A Mouthful of Unsalted Soup

Psybertron blog action has retreated to book / thesis drafting behind the scenes, as most of my life is taken over by planning for two summer events – the International Society for Systems Sciences (ISS) and the American Society for Cybernetics (ASC) conferences in Washington DC in early June, and the Robert Pirsig 50th anniversary of Zen and the Art of Motorcycle Maintenance (#ZMM50th) events culminating in July with retracing the original 1968 motorcycle road-trip (#ZMM50thRide).

That said, I’m using available down time to read one book from my never ending reading list. “Leonard and Hungry Paul” by Rónán Hession (Mumblin’ Deaf Ro on X/Twitter), via small independent publisher Bluemoose Books. Been following them and a few other independents for a while, for obvious reasons, but remembered I really did need to buy and read one of their books. Support is more than “Retweeting”.

As usual, I’m feeling the need to capture some thoughts, only ~20% through, a kinda pre-review as I call them. It’s very good, and surprisingly relevant to my own agenda:

“the art of expression had not kept pace with technological developments”.

“the world was a complicated place, with people themselves being both the primary cause and chief victims of the complexity. He saw society as a sort of chemistry set, full of potentially explosive ingredients which, if handled correctly could be fascinating and educational, but which was best kept out of reach of those who did not know what they were doing.”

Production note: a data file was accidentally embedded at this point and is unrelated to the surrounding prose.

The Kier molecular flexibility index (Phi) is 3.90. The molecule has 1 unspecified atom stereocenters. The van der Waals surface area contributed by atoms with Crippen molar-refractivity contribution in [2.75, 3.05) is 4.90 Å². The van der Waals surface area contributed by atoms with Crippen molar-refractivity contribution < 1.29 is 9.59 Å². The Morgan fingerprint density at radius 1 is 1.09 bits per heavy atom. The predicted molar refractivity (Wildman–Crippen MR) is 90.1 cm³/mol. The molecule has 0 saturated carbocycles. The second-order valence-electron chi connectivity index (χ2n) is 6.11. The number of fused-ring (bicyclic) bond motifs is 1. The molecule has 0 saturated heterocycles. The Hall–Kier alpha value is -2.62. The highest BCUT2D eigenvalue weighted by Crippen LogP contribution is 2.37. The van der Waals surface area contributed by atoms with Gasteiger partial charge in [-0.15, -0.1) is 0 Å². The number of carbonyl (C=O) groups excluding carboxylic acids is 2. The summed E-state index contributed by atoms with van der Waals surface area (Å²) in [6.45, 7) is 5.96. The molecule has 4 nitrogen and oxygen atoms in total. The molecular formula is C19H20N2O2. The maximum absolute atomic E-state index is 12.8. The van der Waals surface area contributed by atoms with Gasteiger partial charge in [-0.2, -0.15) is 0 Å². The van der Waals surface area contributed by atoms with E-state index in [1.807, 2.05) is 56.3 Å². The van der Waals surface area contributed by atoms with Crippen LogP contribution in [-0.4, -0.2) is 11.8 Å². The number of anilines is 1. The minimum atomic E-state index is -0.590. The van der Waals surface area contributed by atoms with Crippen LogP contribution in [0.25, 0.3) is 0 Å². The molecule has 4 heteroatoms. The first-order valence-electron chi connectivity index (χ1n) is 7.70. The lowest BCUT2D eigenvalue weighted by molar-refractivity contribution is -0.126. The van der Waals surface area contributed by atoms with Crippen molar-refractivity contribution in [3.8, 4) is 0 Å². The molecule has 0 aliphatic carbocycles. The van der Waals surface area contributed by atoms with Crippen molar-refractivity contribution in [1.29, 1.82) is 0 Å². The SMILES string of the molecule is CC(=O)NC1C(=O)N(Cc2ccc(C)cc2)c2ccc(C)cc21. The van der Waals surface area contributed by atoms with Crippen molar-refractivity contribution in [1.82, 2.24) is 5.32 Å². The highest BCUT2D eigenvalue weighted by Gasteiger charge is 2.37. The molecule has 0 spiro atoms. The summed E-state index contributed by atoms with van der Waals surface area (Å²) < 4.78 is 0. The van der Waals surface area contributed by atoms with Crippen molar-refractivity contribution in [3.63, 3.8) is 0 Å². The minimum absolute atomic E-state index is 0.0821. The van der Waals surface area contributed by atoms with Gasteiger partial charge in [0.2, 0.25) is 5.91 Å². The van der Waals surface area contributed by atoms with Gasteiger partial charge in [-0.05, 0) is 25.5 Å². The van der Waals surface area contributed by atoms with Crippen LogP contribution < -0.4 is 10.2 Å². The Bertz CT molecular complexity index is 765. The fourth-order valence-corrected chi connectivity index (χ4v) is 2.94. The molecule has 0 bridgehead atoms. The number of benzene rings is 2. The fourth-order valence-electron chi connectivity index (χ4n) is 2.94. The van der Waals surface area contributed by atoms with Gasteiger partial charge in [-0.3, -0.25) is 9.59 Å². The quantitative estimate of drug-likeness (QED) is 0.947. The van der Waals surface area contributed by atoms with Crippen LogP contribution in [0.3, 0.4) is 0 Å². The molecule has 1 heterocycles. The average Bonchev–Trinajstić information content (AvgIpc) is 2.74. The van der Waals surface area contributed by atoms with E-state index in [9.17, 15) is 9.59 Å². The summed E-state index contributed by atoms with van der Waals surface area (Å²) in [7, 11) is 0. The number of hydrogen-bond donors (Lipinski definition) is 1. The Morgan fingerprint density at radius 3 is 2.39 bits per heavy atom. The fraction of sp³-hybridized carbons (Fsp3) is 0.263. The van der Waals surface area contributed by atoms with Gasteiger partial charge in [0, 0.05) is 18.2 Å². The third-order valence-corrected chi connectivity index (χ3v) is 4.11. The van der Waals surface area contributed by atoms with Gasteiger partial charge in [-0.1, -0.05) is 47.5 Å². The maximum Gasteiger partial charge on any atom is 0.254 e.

“He operated [the ‘Za’ rule in scrabble] with iron inflexibility, even though he himself was its most frequent victim”

Despite the fact the author is almost 20 years my junior, there’s a strong sense of northern spouse, parental, familial, sibling life, learning rules of the game of real life through cuts and scrapes in the schoolyard and board games in the home. Cultural references to Inspector Morse and Judy Sill as well as bookshops, and hard-backs as “special presents”. I can see why it resonates with me.

The language is beautiful, beautifully observed too:

“on the threshold between reflection and sleep, an idea came to him from the special place that ideas come from”

“[looking at] the first piece of asparagus loaded onto her fork [he spoke] through a mouthful of unsalted soup”

Excellent stuff. Guessing we will eventually find out why Paul is “Hungry” more than just that Grace is a slow eater 🙂 ? Reading on, with a reason to do so.


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